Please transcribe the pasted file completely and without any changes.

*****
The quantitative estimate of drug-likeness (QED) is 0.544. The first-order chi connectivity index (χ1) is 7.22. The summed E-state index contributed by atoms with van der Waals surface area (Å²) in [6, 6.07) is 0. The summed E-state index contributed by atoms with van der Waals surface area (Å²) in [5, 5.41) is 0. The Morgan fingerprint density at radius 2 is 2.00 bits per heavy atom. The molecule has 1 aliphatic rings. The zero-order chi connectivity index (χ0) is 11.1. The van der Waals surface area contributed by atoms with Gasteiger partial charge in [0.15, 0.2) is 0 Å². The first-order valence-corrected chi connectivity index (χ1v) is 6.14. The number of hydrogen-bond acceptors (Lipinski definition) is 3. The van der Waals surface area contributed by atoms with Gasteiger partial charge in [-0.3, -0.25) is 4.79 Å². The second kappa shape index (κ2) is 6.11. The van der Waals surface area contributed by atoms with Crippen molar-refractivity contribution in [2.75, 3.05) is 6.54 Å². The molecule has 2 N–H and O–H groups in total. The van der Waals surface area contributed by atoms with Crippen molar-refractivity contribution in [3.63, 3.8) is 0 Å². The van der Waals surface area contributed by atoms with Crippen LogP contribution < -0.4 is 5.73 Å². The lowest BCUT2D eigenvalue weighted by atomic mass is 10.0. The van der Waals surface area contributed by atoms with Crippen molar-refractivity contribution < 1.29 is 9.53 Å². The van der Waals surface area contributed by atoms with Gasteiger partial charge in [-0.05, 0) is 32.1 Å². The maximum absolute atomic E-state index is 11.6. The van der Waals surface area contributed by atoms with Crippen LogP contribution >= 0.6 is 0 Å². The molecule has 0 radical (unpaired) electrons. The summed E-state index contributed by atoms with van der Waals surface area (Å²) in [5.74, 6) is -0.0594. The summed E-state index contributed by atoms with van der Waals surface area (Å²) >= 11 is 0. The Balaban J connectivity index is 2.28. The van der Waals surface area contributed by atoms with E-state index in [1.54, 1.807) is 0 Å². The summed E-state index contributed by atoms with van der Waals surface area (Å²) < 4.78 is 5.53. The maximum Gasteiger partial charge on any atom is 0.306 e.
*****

The quantitative estimate of drug-likeness (QED) is 0.544. The first-order chi connectivity index (χ1) is 7.22. The summed E-state index contributed by atoms with van der Waals surface area (Å²) in [6, 6.07) is 0. The summed E-state index contributed by atoms with van der Waals surface area (Å²) in [5, 5.41) is 0. The Morgan fingerprint density at radius 2 is 2.00 bits per heavy atom. The molecule has 1 aliphatic rings. The zero-order chi connectivity index (χ0) is 11.1. The van der Waals surface area contributed by atoms with Gasteiger partial charge in [0.15, 0.2) is 0 Å². The first-order valence-corrected chi connectivity index (χ1v) is 6.14. The number of hydrogen-bond acceptors (Lipinski definition) is 3. The van der Waals surface area contributed by atoms with Gasteiger partial charge in [-0.3, -0.25) is 4.79 Å². The second kappa shape index (κ2) is 6.11. The van der Waals surface area contributed by atoms with Crippen molar-refractivity contribution in [2.75, 3.05) is 6.54 Å². The molecule has 2 N–H and O–H groups in total. The van der Waals surface area contributed by atoms with Crippen molar-refractivity contribution in [3.63, 3.8) is 0 Å². The van der Waals surface area contributed by atoms with Crippen LogP contribution < -0.4 is 5.73 Å². The lowest BCUT2D eigenvalue weighted by atomic mass is 10.0. The van der Waals surface area contributed by atoms with Crippen molar-refractivity contribution < 1.29 is 9.53 Å². The van der Waals surface area contributed by atoms with Gasteiger partial charge in [-0.05, 0) is 32.1 Å². The maximum absolute atomic E-state index is 11.6. The van der Waals surface area contributed by atoms with Crippen LogP contribution >= 0.6 is 0 Å². The molecule has 0 radical (unpaired) electrons. The summed E-state index contributed by atoms with van der Waals surface area (Å²) in [5.74, 6) is -0.0594. The summed E-state index contributed by atoms with van der Waals surface area (Å²) >= 11 is 0. The Balaban J connectivity index is 2.28. The van der Waals surface area contributed by atoms with E-state index in [1.54, 1.807) is 0 Å². The summed E-state index contributed by atoms with van der Waals surface area (Å²) < 4.78 is 5.53. The maximum Gasteiger partial charge on any atom is 0.306 e.